You will note on the map sketch I have highlighted in pink and capital lettered the existing underground mines in this eastern area. The pink areas show the approximate underground extent of each mine to its closing. This information is available on-line from the Energy Resources Conservation Board which has a map reader that one can zoom into for fine detail of every single coal mine in Alberta. The mines are lettered clockwise and are (A)- Bellevue Underground Mine 1903-1961, (B) Mohawk Mine 1907-1952, (C)-Leitch Collieries 1909-1915, (D) South Passburg/Byron Creek Collieries -1907-1915 & 1927-1934, (E) Hillcrest Collieries 1905-1939 and finally Franco Canadian Collieries (Frank Mine) 1900- 1918. Every single water course mentioned passes over at some point a part of one of these mines. Bellevue Mines workings even made it underneath Gold Creek but you will note by the star on the map that it DID NOT go underneath the Interpretive Centre.
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Bellevue Mine also passes under that hidden gem that Aggie Mitchell has so aptly captured in her reflection photo, that being Connelly Lake in autumn. Connelly is named after Robert and James Connelly who were among the first settlers in the Pass. Robert and William Evans, who ran a livery, horse drawn drays, lorries and taxi service out of Bellevue, hauled cut ice from Connelly Lake for the hospital and meat markets some years later.

Turning one last time to the Crowsnest River in this area I see that Frank Lake is rapidly becoming nothing more than a wider portion of the river. Silt from the aftermath of years of industrial impacts on the Lyon Creek basin, exacerbated further by the 2003 fire, have changed a fine fishing lake into a shallow weed infested pond. I recall years ago stopping there and watching a group of ten mergansers working the lake in tandem. They dove one at a time in rapid sequence and bobbed to the surface in the same sequence. It was evident they were working together, perhaps corralling fish like whales do. Incidentally, Ian McKenzie has informed me that the name Lyons is incorrect and that in the Blairmore Enterprise in 1908 it is called Lyon and also in that 1913 forestry map I have been using to study original courses of the Crow. Colonel Henry Lyon was Blairmore’s first mayor and served with the 192nd in World War One. According to McKenzie, Lyon may have been one of Blairmore’s first inhabitants along with Felix Montalbetti, serving as a station master when it was called Tenth Siding or the Springs in 1897.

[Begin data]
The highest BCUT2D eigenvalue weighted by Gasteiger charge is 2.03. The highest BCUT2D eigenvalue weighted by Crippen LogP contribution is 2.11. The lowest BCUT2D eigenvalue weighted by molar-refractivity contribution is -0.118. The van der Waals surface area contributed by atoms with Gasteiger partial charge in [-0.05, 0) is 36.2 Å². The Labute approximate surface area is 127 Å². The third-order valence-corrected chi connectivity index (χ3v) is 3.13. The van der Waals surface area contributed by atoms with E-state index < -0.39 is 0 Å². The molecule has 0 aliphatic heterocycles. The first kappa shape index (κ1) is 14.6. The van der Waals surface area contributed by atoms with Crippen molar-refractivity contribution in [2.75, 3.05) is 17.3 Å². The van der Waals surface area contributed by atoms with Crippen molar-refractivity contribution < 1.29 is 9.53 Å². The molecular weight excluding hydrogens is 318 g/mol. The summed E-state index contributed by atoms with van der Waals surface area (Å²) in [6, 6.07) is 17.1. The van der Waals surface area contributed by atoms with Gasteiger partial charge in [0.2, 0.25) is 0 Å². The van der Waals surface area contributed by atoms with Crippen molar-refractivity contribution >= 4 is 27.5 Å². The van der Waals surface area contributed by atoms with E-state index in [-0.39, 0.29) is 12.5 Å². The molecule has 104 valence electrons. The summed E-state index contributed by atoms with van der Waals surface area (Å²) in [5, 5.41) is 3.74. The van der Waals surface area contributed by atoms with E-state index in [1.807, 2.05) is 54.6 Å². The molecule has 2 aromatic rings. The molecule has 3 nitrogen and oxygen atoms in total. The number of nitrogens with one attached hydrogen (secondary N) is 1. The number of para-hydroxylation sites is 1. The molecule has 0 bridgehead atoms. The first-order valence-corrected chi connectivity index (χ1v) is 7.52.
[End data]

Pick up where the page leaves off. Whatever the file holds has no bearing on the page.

Further down below River Bottom that forestry map shows the Crow swept further east up against the sandstones running south from the Bellevue Mine. Today it takes an abrupt right turn just past the sewage ponds indicating once again a deliberate manmade change in course. This was probably done to open up land for the Bellevue Mine buildings now long gone and to protect the CPR tracks. If you check my Pass Herald archives on line you will find a June 10th, 2015 article called Il Bosc-Stories from East Bushtown that has an old map clearly showing this original course.

As so the combined waters of the Crow’s drainages moves on out of our municipal boundary where it continues to gathers waters from dozens of smaller creeks and joins rivers like the Castle and the Oldman before being trapped in yet another giant silt pond we call the Oldman River Dam. It will take some time to step back on these five stories so that I can eventually share thoughts and concerns of both myself and other stream watchers and users. Until then come to know your watersheds, understand their significance and when ever and where ever you can, help Protect the Flow of the Crow.
April 13th ~ Vol. 85 No. 15